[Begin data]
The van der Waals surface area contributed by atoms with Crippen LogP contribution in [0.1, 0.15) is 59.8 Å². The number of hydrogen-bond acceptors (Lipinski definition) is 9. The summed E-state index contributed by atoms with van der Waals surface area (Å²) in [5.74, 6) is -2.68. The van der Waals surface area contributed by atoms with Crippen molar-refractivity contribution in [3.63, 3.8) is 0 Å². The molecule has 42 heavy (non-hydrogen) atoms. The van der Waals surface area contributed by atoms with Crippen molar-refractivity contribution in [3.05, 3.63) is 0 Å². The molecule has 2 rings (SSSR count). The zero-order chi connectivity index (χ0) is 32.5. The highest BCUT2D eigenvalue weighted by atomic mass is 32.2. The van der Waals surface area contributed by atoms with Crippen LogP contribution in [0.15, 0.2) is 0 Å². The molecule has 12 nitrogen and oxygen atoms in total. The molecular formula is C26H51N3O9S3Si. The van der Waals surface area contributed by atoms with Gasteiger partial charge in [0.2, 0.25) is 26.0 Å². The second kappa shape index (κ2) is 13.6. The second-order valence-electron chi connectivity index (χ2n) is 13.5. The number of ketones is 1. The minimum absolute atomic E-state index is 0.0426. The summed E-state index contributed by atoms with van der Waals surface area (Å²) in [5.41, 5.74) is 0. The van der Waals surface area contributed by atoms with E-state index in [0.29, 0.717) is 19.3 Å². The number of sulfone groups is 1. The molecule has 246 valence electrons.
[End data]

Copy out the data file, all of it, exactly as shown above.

The van der Waals surface area contributed by atoms with Crippen LogP contribution in [0.1, 0.15) is 59.8 Å². The number of hydrogen-bond acceptors (Lipinski definition) is 9. The summed E-state index contributed by atoms with van der Waals surface area (Å²) in [5.74, 6) is -2.68. The van der Waals surface area contributed by atoms with Crippen molar-refractivity contribution in [3.63, 3.8) is 0 Å². The molecule has 42 heavy (non-hydrogen) atoms. The van der Waals surface area contributed by atoms with Crippen molar-refractivity contribution in [3.05, 3.63) is 0 Å². The molecule has 2 rings (SSSR count). The zero-order chi connectivity index (χ0) is 32.5. The highest BCUT2D eigenvalue weighted by atomic mass is 32.2. The van der Waals surface area contributed by atoms with Crippen LogP contribution in [0.15, 0.2) is 0 Å². The molecule has 12 nitrogen and oxygen atoms in total. The molecular formula is C26H51N3O9S3Si. The van der Waals surface area contributed by atoms with Gasteiger partial charge in [0.2, 0.25) is 26.0 Å². The second kappa shape index (κ2) is 13.6. The second-order valence-electron chi connectivity index (χ2n) is 13.5. The number of ketones is 1. The minimum absolute atomic E-state index is 0.0426. The summed E-state index contributed by atoms with van der Waals surface area (Å²) in [5.41, 5.74) is 0. The van der Waals surface area contributed by atoms with E-state index in [0.29, 0.717) is 19.3 Å². The number of sulfone groups is 1. The molecule has 246 valence electrons.